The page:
Things Did Not Go Well?

THINGS DID NOT go well the last time the U.S. Court of Appeals for the D.C. Circuit took a hard look at the District’s gun regulations. In 2007, the court struck down as unconstitutional a handgun ban and a requirement that long guns in the home be kept unloaded and secured with trigger locks at all times. A conservative majority of the Supreme Court used the case as a springboard in 2008 for a ruling that the Second Amendment recognizes an individual right to keep and bear arms.

Why the first sentence? What exactly did not go well the last time? First, second amendment rights to arms for self protection were protected, after decades of neglect by judges and lawmakers. Second, crime has fallen across the board in DC. This is due to a variety of factors about which honest people can disagree, but the decline has continued post-Heller. The predictions in 2008 by the intelligentsia were to the contrary: this would lead to doomsday. (John Lott examines the drop in crime here. More general crime data on DC is available here, although 2009 is the last year listed.) Third, the decision shows that there is still considerable room – in this case the ban on “assault weapons” and high-capacity magazines – for judges and lawmakers within the guidance of the Heller decision.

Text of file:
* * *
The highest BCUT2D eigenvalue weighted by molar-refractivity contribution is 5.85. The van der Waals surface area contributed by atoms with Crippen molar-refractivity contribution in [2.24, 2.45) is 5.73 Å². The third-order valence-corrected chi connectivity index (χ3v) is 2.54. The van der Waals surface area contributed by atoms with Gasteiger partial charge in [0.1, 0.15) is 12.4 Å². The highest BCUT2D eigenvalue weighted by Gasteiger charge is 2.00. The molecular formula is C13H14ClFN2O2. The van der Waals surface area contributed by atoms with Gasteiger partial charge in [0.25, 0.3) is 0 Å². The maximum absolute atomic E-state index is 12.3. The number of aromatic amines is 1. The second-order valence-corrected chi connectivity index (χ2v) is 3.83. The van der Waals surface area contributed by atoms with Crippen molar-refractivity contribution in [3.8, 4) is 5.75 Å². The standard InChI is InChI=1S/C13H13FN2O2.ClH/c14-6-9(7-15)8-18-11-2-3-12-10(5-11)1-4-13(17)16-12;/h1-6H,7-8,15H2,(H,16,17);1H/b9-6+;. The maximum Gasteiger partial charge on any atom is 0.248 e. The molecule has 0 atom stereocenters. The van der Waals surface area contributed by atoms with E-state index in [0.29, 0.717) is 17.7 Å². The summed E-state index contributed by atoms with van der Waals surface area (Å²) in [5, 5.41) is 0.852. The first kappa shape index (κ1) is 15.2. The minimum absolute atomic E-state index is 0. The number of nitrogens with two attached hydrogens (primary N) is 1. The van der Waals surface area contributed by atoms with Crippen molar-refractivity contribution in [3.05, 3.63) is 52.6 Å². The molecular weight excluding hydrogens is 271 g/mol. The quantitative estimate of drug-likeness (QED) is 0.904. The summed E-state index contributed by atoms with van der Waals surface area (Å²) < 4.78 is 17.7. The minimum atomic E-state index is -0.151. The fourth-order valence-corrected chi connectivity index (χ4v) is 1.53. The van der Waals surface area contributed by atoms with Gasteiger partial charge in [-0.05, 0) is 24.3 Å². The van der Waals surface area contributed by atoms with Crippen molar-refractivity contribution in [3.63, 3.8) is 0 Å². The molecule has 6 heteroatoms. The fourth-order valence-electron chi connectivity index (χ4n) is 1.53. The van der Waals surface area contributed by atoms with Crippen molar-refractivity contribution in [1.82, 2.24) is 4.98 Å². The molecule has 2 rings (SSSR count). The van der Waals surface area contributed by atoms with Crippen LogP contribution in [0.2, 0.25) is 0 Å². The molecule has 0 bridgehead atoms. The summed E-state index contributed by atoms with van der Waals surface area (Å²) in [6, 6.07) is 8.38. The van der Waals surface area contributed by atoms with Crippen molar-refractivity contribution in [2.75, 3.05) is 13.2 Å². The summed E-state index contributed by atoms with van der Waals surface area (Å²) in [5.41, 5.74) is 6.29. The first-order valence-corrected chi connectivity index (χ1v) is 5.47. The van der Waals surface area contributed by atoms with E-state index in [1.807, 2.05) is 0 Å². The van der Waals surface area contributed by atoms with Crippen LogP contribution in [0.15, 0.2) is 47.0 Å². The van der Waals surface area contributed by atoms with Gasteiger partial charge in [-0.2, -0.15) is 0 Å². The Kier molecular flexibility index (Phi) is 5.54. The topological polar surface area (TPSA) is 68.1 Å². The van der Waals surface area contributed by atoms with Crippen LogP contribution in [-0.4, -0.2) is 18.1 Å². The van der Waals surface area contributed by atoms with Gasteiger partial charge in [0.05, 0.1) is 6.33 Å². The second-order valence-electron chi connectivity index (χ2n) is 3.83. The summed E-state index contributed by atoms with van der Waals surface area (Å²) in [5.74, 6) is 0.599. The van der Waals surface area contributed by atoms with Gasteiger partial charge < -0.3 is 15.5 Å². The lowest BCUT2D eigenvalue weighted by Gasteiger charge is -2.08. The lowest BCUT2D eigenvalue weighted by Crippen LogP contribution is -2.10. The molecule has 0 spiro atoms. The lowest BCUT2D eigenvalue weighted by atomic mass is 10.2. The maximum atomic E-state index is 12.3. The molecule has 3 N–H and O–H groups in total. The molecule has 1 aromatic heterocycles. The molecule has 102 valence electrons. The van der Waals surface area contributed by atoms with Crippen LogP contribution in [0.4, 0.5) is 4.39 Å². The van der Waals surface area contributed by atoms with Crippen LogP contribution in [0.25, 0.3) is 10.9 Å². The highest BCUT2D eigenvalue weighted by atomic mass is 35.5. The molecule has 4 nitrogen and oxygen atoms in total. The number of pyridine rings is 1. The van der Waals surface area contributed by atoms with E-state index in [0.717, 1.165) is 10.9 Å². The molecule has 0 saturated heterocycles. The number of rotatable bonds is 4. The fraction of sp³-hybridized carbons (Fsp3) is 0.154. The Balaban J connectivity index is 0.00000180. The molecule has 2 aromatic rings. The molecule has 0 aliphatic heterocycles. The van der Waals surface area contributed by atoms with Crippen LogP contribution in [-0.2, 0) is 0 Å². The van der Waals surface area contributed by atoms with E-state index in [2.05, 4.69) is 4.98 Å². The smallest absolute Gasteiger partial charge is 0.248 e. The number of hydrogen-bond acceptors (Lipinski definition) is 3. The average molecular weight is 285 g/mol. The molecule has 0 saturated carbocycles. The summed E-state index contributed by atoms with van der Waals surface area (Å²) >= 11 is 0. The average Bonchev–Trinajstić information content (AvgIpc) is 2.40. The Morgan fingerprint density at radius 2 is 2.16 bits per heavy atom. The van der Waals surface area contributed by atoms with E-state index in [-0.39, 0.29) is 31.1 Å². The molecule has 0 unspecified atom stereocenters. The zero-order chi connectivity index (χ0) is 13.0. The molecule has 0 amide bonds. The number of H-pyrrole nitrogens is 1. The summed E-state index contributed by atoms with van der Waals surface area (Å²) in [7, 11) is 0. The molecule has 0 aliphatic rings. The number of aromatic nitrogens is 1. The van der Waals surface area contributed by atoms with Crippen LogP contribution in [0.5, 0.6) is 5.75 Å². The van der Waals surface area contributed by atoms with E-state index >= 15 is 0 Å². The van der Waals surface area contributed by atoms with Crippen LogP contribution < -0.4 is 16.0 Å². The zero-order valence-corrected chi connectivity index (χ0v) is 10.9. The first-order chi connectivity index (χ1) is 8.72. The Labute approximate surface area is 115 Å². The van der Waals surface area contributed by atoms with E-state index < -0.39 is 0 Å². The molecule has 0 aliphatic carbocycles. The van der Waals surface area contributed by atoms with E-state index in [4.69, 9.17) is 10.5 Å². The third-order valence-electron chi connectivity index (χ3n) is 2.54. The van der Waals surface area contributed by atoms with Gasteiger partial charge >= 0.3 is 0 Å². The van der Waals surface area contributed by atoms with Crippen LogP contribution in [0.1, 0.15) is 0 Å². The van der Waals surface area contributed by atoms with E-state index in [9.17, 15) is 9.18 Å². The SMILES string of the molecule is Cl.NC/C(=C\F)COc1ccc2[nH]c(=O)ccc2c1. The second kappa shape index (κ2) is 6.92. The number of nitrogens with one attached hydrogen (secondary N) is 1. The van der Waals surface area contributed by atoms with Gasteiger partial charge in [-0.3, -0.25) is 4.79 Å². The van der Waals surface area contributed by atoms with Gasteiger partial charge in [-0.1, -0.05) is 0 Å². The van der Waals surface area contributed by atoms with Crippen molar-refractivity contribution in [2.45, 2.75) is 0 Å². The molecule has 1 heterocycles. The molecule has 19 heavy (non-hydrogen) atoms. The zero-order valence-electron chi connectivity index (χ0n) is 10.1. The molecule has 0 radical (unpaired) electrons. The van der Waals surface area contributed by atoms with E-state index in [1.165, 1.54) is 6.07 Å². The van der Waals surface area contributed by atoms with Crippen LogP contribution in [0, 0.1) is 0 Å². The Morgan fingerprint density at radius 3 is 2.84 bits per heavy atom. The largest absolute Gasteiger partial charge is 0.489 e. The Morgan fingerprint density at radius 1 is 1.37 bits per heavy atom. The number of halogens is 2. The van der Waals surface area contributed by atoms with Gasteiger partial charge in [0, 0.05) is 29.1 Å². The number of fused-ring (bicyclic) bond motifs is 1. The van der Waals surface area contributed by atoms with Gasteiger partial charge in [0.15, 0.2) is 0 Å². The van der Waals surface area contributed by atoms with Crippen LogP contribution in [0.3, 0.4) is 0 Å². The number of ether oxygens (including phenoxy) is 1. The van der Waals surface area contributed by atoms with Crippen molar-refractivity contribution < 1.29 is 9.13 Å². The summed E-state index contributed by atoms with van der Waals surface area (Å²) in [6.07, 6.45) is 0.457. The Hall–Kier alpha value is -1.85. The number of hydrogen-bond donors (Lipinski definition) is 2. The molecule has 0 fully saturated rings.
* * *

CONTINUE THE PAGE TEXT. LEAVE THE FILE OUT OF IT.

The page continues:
Lastly, if this was a “common sense” decision, why didn’t progressives call for this before?  In their simplistic view, gun control laws are helpful and needed because guns need to be controlled to control crime. The proof that said laws control guns is in the name itself: gun control laws. It is tautological, and often false. As a non-gun-owning resident of DC, I support crime control. That may or may not involve greater restrictions on gun ownership.

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Filed under Crime, Domestic Politics, Law

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